Changes to the state's bottle bill have cleared the Iowa House and Senate. (Photo by Katie Akin/Iowa Capital Dispatch)
The Iowa Senate gave its approval Monday to sweeping changes to the state’s can and bottle redemption law — commonly known as the bottle bill — that will triple the amount of money redemption centers receive per container and will allow many retailers to stop taking back the containers they sell.
“I’m glad this is happening,” said Sen. Jason Schultz, R-Schleswig, who shepherded the bill to passage. “It’s time. We’ve been working on this thing for years.”
It’s the first overhaul of the bottle bill since its enactment in 1978, which began the practice of consumers paying 5 cents per container that is redeemed if they return the container to be recycled. Grocers have long griped about being forced to retake unsanitary empty containers, and owners of some redemption centers whose primary focus is collecting those containers have said they need more income to survive.
The new legislation increases the handling fee those centers collect to 3 cents per container, up from the current 1 cent. That fee is paid by beverage distributors, but the distributors get to keep the full 5 cents for containers that aren’t redeemed.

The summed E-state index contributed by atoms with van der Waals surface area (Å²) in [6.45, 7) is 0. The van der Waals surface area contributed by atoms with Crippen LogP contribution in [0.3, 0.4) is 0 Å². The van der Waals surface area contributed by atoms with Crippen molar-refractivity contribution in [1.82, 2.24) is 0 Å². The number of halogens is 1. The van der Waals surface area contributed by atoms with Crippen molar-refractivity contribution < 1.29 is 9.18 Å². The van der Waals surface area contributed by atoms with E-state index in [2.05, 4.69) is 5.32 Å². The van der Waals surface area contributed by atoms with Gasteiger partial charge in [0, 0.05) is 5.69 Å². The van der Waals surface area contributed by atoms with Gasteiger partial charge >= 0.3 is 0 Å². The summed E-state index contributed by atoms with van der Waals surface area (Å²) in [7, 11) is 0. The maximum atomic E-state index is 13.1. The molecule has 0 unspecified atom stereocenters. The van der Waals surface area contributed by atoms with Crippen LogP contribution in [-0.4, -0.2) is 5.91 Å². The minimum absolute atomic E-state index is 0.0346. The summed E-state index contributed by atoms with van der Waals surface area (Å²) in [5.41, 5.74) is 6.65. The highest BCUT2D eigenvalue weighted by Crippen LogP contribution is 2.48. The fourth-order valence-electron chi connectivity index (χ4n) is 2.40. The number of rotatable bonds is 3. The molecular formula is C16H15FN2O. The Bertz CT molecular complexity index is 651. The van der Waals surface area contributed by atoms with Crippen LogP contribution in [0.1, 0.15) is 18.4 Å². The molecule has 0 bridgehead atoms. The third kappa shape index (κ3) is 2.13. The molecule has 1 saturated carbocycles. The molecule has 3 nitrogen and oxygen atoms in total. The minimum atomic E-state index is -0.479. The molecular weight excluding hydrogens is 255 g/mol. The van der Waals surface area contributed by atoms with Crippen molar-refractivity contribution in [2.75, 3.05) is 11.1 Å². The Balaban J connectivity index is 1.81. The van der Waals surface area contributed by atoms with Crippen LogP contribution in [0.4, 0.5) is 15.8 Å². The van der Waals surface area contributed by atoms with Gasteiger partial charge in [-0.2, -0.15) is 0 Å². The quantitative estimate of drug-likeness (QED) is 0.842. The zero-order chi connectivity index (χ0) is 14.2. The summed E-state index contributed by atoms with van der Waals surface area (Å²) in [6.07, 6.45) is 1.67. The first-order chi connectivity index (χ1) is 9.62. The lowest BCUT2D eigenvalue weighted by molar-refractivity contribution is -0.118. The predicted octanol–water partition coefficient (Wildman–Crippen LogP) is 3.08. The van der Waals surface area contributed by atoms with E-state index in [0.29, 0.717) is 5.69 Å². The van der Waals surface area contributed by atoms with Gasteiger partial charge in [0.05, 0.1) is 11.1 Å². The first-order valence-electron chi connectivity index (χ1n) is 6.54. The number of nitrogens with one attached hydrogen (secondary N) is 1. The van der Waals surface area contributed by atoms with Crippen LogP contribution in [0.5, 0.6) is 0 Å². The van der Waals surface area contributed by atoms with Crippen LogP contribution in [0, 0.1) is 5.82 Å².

Schultz said redemption centers will expand and other new ones will open because of the change, but he acknowledged that most grocery stores will likely stop redeeming the containers.
The legislation allows retailers to stop taking the containers if they are licensed to prepare ready-to-eat food or are located within a certain distance from a redemption center or mobile redemption center. That distance is 10 miles in counties with 30,000 or more residents and 15 miles for smaller counties.
Senate Democrats who opposed the changes said the legislation will make recycling less convenient and, as such, less likely to happen.
“I really see this as the first step of just totally eliminating the bottle bill,” said Sen. Bill Dotzler, D-Waterloo. “The bottle bill makes a difference. It helps beautify Iowa. Because if you have no value on that can that you have, it gets tossed out the window.”
He said the bill should have expanded the variety of containers that carry the deposit, such as water bottles.
Some Republicans, including Schultz, had entertained scrapping the bottle bill altogether if they were unable to get enough support to amend it this session.
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